- The Washington Times - Monday, March 28, 2016

The GOP has gone full Cold War, with the party’s two top presidential candidates enmeshed in a heated debate over the composition of the North Atlantic Treaty Organization, formed to fight the Soviet Union.

While the USSR evaporated a quarter-century ago, NATO has lurched along, taking on new roles, intervening in human rights crises, ousting autocratic leaders and assisting in the war on terror.

But GOP presidential front-runner Donald Trump challenged the alliance’s usefulness, sparking what analysts said is a broader debate over the U.S. role in the world.

“I don’t mind NATO per se, but it has to be reconstituted, it has to be modernized,” Mr. Trump said Monday on “Fox and Friends.” “You know, we’re dealing with NATO from the days of the Soviet Union, which no longer exists. We need to either transition into terror or we need something else, because we have to get countries together.”

In the wake of last week’s deadly terrorist attacks in Brussels that left about three dozen dead and dozens of others wounded, analysts said the timing of Mr. Trump’s questioning the organization’s relevance was a bit odd.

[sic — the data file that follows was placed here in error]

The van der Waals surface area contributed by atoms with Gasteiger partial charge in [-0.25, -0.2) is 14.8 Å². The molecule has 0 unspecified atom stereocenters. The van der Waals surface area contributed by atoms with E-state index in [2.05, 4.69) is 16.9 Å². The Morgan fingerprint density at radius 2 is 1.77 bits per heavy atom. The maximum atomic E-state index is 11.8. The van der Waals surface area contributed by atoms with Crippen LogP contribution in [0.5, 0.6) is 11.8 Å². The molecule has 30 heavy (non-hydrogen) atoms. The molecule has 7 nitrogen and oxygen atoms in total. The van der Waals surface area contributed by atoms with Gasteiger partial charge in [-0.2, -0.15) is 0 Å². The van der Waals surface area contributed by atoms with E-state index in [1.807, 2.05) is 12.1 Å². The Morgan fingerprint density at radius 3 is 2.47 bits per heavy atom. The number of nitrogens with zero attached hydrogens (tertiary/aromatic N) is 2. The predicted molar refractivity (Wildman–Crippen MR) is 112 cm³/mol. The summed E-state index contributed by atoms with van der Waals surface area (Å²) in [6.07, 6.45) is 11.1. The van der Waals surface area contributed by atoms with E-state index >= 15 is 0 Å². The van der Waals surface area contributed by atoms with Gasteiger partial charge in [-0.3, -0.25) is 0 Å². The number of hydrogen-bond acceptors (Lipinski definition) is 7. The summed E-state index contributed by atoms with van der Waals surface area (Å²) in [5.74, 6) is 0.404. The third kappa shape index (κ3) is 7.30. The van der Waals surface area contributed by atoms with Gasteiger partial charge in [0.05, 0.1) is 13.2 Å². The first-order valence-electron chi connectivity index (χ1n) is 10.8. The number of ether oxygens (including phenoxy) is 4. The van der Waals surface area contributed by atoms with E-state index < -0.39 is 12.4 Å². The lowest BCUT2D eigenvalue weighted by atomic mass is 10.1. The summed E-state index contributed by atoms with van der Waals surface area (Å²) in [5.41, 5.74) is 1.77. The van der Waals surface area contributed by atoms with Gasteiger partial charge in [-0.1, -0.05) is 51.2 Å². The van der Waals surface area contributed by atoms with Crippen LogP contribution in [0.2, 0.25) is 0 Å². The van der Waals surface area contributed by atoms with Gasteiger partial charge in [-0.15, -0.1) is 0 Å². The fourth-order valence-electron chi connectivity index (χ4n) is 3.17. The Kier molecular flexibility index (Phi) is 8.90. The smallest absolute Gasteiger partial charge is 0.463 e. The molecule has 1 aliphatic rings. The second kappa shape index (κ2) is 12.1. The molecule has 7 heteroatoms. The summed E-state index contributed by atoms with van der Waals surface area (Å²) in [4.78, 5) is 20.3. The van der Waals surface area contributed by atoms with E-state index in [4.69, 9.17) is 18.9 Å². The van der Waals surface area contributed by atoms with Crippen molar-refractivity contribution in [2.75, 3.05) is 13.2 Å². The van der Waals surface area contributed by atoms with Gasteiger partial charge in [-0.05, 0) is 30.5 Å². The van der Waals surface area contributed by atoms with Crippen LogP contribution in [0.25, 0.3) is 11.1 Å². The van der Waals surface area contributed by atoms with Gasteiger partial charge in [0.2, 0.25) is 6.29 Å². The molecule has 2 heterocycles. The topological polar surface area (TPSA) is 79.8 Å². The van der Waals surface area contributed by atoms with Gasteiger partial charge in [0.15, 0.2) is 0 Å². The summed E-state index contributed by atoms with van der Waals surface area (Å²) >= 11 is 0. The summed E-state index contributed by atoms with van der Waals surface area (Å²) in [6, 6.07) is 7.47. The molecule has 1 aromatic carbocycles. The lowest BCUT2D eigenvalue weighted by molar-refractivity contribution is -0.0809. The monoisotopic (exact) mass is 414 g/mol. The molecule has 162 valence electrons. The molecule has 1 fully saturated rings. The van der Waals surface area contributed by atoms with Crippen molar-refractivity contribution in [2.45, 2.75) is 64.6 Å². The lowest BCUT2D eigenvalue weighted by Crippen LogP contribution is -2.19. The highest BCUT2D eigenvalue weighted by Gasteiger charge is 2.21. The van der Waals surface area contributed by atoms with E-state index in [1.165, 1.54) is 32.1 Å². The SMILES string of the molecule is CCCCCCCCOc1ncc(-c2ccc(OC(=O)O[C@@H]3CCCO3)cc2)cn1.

“It’s a little strange that Trump has been so over-the-top about its relevance as nonexistent,” said Gary Schmitt, co-director of the Marilyn Ware Center for Security Studies at the American Enterprise Institute. “I think the strange thing is with the rise of Putinism, you would think NATO’s relevance would be important.”

The 28-member alliance of North American and European countries, originally signed in 1949, emerged as a major bulwark against the old Soviet Union during the Cold War.

Mr. Trump has pointed out that he was simply answering a question about NATO, which came during a Washington Post editorial board meeting the day before the Brussels attacks and ended up helping precipitate the current debate. He hasn’t backed down from his position in subsequent interviews, however, and says that after a few days of criticism, people are now agreeing with him.